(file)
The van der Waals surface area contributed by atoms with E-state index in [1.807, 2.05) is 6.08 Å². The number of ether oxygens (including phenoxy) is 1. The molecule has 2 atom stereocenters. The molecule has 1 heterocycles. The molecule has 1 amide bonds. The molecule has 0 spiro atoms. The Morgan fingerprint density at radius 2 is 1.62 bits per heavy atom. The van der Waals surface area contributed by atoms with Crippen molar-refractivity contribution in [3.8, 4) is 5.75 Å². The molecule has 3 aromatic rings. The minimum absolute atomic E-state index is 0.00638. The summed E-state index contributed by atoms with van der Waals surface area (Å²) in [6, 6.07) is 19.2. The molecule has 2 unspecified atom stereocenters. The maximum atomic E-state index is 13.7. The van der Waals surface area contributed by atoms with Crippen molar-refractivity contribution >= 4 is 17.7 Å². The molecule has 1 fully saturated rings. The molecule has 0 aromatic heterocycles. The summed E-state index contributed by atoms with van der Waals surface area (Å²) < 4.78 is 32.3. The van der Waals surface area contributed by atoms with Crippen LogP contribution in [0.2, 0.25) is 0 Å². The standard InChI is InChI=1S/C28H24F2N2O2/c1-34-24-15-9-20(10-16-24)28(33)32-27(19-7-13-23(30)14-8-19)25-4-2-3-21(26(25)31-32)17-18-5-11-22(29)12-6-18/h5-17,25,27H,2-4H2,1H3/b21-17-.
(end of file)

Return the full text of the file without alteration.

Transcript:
The van der Waals surface area contributed by atoms with E-state index in [1.807, 2.05) is 6.08 Å². The number of ether oxygens (including phenoxy) is 1. The molecule has 2 atom stereocenters. The molecule has 1 heterocycles. The molecule has 1 amide bonds. The molecule has 0 spiro atoms. The Morgan fingerprint density at radius 2 is 1.62 bits per heavy atom. The van der Waals surface area contributed by atoms with Crippen molar-refractivity contribution in [3.8, 4) is 5.75 Å². The molecule has 3 aromatic rings. The minimum absolute atomic E-state index is 0.00638. The summed E-state index contributed by atoms with van der Waals surface area (Å²) in [6, 6.07) is 19.2. The molecule has 2 unspecified atom stereocenters. The maximum atomic E-state index is 13.7. The van der Waals surface area contributed by atoms with Crippen molar-refractivity contribution >= 4 is 17.7 Å². The molecule has 1 fully saturated rings. The molecule has 0 aromatic heterocycles. The summed E-state index contributed by atoms with van der Waals surface area (Å²) < 4.78 is 32.3. The van der Waals surface area contributed by atoms with Crippen LogP contribution in [0.2, 0.25) is 0 Å². The standard InChI is InChI=1S/C28H24F2N2O2/c1-34-24-15-9-20(10-16-24)28(33)32-27(19-7-13-23(30)14-8-19)25-4-2-3-21(26(25)31-32)17-18-5-11-22(29)12-6-18/h5-17,25,27H,2-4H2,1H3/b21-17-.